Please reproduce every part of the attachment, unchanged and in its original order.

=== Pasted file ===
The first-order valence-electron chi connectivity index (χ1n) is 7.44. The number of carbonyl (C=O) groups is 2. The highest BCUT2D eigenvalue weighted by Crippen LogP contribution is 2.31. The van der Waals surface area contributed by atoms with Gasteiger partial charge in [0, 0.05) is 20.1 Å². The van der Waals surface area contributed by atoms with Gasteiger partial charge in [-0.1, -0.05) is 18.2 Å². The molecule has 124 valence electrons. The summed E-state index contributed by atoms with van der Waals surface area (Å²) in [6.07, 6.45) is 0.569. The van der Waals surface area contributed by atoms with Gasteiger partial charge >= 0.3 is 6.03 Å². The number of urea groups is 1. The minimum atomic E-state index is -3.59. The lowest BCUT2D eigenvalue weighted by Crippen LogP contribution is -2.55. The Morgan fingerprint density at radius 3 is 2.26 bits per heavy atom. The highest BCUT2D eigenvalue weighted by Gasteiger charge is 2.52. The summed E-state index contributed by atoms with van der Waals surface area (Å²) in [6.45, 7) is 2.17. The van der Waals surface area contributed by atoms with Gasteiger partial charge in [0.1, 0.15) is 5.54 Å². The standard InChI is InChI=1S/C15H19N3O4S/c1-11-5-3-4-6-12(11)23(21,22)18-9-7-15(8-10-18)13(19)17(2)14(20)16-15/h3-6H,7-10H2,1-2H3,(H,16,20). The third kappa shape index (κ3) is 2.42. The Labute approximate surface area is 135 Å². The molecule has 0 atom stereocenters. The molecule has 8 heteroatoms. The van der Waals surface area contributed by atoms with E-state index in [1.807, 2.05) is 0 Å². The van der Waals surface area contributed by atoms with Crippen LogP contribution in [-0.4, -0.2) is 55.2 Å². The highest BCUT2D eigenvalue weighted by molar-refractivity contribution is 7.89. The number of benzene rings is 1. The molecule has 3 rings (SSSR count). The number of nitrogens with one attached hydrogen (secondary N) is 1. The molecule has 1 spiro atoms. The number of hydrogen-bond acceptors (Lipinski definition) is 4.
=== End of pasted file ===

The first-order valence-electron chi connectivity index (χ1n) is 7.44. The number of carbonyl (C=O) groups is 2. The highest BCUT2D eigenvalue weighted by Crippen LogP contribution is 2.31. The van der Waals surface area contributed by atoms with Gasteiger partial charge in [0, 0.05) is 20.1 Å². The van der Waals surface area contributed by atoms with Gasteiger partial charge in [-0.1, -0.05) is 18.2 Å². The molecule has 124 valence electrons. The summed E-state index contributed by atoms with van der Waals surface area (Å²) in [6.07, 6.45) is 0.569. The van der Waals surface area contributed by atoms with Gasteiger partial charge >= 0.3 is 6.03 Å². The number of urea groups is 1. The minimum atomic E-state index is -3.59. The lowest BCUT2D eigenvalue weighted by Crippen LogP contribution is -2.55. The Morgan fingerprint density at radius 3 is 2.26 bits per heavy atom. The highest BCUT2D eigenvalue weighted by Gasteiger charge is 2.52. The summed E-state index contributed by atoms with van der Waals surface area (Å²) in [6.45, 7) is 2.17. The van der Waals surface area contributed by atoms with Gasteiger partial charge in [0.1, 0.15) is 5.54 Å². The standard InChI is InChI=1S/C15H19N3O4S/c1-11-5-3-4-6-12(11)23(21,22)18-9-7-15(8-10-18)13(19)17(2)14(20)16-15/h3-6H,7-10H2,1-2H3,(H,16,20). The third kappa shape index (κ3) is 2.42. The Labute approximate surface area is 135 Å². The molecule has 0 atom stereocenters. The molecule has 8 heteroatoms. The van der Waals surface area contributed by atoms with E-state index in [1.807, 2.05) is 0 Å². The van der Waals surface area contributed by atoms with Crippen LogP contribution in [-0.4, -0.2) is 55.2 Å². The highest BCUT2D eigenvalue weighted by molar-refractivity contribution is 7.89. The number of benzene rings is 1. The molecule has 3 rings (SSSR count). The number of nitrogens with one attached hydrogen (secondary N) is 1. The molecule has 1 spiro atoms. The number of hydrogen-bond acceptors (Lipinski definition) is 4.